Cranberries

When most people think of cranberry they think of helping UTI’s (urinary tract infections). This is one of the benefits that the proanthocyanidins (PACs) in cranberries help to fight off bacteria in the urinary tract, as well as the digestive tract. There are also anthocyanins that are a powerful antioxidant in cranberries that give them their beautiful color as well as help with inflammation, digestive tract issues, protecting the cardiovascular system, fighting cancer, immune support, and reducing all free radicals in the body.

Cool Cranberries

How to Choose and Keep
Fresh cranberries are harvested only between Labor Day and Halloween. It is best to eat fresh in the fall to winter time. Choose cranberries that are plump and rich in color. The firmness of the cranberry is how you can tell it is the best to choose. You can store cranberries in the fridge for about 20 days. You can freeze for years! Once you thaw you need to use immediately. Dried cranberries are found everywhere! Please check the sugar content of them and find the one with the least amount of grams of sugar.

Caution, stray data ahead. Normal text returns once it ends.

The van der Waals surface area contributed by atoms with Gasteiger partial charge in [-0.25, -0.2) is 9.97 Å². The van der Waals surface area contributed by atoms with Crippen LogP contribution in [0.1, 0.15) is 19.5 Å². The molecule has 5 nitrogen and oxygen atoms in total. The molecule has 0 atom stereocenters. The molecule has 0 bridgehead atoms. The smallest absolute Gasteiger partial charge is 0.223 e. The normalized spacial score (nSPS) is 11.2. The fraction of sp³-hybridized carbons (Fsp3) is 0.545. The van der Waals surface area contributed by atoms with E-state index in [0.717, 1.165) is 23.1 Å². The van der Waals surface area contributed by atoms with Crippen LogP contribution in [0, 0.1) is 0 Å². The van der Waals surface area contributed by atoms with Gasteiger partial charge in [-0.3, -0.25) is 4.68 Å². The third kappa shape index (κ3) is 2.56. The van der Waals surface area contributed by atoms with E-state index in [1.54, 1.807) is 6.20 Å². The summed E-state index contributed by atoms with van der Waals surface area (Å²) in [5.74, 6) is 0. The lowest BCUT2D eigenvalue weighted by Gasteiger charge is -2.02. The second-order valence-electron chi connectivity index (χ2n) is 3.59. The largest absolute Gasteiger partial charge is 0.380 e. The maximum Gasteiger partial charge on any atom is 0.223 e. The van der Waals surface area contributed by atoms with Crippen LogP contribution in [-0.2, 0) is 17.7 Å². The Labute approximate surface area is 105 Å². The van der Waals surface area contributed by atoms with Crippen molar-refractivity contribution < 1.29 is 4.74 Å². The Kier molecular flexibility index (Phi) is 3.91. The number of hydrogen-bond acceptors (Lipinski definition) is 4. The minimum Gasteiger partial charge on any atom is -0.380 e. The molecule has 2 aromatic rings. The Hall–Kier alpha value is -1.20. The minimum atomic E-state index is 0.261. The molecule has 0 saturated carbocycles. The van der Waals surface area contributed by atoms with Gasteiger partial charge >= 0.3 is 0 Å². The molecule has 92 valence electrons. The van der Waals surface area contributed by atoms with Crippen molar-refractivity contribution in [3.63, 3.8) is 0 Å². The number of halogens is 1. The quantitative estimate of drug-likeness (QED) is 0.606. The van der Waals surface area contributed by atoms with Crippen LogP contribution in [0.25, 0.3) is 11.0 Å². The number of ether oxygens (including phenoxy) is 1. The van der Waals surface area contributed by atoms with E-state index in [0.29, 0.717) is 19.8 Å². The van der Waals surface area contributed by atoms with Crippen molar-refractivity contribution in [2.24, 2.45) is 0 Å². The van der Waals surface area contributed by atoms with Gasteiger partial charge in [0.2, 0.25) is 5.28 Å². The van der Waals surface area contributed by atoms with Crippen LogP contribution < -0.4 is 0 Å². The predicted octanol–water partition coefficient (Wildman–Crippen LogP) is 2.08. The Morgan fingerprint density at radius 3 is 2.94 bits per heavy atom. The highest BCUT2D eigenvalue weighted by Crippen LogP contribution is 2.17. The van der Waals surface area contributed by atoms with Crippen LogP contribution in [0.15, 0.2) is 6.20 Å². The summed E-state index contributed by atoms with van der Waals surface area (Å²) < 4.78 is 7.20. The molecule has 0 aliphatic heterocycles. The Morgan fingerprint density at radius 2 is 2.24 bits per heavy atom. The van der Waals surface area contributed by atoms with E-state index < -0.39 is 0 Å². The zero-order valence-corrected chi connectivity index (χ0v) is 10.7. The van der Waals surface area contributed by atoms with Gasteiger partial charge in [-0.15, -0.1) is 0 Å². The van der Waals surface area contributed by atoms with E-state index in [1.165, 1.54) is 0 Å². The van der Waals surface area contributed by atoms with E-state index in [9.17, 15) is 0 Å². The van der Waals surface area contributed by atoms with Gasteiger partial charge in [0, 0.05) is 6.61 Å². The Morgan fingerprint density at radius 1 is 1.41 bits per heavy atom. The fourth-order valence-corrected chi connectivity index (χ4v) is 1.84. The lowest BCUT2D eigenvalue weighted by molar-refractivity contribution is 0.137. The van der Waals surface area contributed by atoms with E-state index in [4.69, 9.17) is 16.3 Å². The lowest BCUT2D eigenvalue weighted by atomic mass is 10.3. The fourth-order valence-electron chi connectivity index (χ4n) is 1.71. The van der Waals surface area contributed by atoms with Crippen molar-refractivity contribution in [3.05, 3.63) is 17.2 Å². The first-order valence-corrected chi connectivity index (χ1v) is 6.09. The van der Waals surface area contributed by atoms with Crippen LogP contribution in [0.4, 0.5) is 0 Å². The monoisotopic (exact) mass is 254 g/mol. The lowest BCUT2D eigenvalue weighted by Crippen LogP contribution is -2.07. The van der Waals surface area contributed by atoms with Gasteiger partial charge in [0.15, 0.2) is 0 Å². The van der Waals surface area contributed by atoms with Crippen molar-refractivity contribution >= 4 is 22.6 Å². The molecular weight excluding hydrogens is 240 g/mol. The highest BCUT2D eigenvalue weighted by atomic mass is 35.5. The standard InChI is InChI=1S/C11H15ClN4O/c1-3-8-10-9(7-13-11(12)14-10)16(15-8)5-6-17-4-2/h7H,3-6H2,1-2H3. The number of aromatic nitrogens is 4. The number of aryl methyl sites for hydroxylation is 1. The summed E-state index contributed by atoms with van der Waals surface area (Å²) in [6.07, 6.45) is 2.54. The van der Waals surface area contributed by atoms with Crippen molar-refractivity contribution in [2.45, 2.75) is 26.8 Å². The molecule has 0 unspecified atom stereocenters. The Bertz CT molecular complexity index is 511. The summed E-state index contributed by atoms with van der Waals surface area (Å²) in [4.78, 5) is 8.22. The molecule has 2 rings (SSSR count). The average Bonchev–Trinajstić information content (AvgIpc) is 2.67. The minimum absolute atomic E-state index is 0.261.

Preparation
The best way to clean is to rinse under cool water in a strainer. If you are thawing, drain before you use. 

Nutrients
Vitamin C, Fiber, Manganese, Vitamin K, and Vitamin E

Action Steps
1. Fall/Winter is the best time to go choose fresh cranberries. Go find some fresh ones and make a fruit salad with oranges, apples, pineapple or pears and add a little maple syrup or agave nectar.
2. Cranberries are delicious in water. Place a few fresh ones in a jug of water or some sparkling water for a refreshing drink.
3. Have some dried cranberries handy to always toss into your oatmeal, salads, or mix in with mashed sweet potatoes or winter squash.